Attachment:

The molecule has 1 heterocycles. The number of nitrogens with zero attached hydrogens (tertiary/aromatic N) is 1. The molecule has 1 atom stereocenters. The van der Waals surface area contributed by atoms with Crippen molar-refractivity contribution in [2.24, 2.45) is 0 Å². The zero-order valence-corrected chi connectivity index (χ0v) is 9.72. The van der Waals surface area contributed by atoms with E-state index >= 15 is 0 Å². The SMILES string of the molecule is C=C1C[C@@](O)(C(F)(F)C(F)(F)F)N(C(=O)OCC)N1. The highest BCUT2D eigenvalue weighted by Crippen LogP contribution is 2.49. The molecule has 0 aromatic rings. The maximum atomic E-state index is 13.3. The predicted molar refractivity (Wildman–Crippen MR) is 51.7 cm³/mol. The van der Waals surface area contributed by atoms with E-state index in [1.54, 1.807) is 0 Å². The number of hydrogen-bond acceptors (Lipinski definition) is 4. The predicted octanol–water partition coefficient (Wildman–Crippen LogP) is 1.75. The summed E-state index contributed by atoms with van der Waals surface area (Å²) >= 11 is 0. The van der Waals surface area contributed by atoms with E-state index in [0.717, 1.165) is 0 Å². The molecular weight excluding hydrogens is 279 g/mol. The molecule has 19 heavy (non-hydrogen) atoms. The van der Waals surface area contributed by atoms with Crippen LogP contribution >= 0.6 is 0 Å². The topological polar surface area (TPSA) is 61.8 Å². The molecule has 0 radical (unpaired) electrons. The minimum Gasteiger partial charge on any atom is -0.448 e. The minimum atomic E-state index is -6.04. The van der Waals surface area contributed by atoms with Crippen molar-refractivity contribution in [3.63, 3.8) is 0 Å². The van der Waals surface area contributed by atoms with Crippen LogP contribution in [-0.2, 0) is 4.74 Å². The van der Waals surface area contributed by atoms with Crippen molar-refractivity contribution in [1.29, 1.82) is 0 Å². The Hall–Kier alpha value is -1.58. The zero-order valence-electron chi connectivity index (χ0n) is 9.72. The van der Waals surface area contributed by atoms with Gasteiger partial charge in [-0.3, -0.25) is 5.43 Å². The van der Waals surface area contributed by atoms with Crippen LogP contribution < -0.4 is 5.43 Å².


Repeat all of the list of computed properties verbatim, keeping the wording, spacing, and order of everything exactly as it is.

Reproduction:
The molecule has 1 heterocycles. The number of nitrogens with zero attached hydrogens (tertiary/aromatic N) is 1. The molecule has 1 atom stereocenters. The van der Waals surface area contributed by atoms with Crippen molar-refractivity contribution in [2.24, 2.45) is 0 Å². The zero-order valence-corrected chi connectivity index (χ0v) is 9.72. The van der Waals surface area contributed by atoms with E-state index >= 15 is 0 Å². The SMILES string of the molecule is C=C1C[C@@](O)(C(F)(F)C(F)(F)F)N(C(=O)OCC)N1. The highest BCUT2D eigenvalue weighted by Crippen LogP contribution is 2.49. The molecule has 0 aromatic rings. The maximum atomic E-state index is 13.3. The predicted molar refractivity (Wildman–Crippen MR) is 51.7 cm³/mol. The van der Waals surface area contributed by atoms with E-state index in [1.54, 1.807) is 0 Å². The number of hydrogen-bond acceptors (Lipinski definition) is 4. The predicted octanol–water partition coefficient (Wildman–Crippen LogP) is 1.75. The summed E-state index contributed by atoms with van der Waals surface area (Å²) >= 11 is 0. The van der Waals surface area contributed by atoms with E-state index in [0.717, 1.165) is 0 Å². The molecular weight excluding hydrogens is 279 g/mol. The molecule has 19 heavy (non-hydrogen) atoms. The van der Waals surface area contributed by atoms with Crippen LogP contribution >= 0.6 is 0 Å². The topological polar surface area (TPSA) is 61.8 Å². The molecule has 0 radical (unpaired) electrons. The minimum Gasteiger partial charge on any atom is -0.448 e. The minimum atomic E-state index is -6.04. The van der Waals surface area contributed by atoms with Crippen molar-refractivity contribution in [3.63, 3.8) is 0 Å². The van der Waals surface area contributed by atoms with Crippen LogP contribution in [-0.2, 0) is 4.74 Å². The van der Waals surface area contributed by atoms with Crippen molar-refractivity contribution in [1.29, 1.82) is 0 Å². The Hall–Kier alpha value is -1.58. The zero-order valence-electron chi connectivity index (χ0n) is 9.72. The van der Waals surface area contributed by atoms with Gasteiger partial charge in [-0.3, -0.25) is 5.43 Å². The van der Waals surface area contributed by atoms with Crippen LogP contribution < -0.4 is 5.43 Å².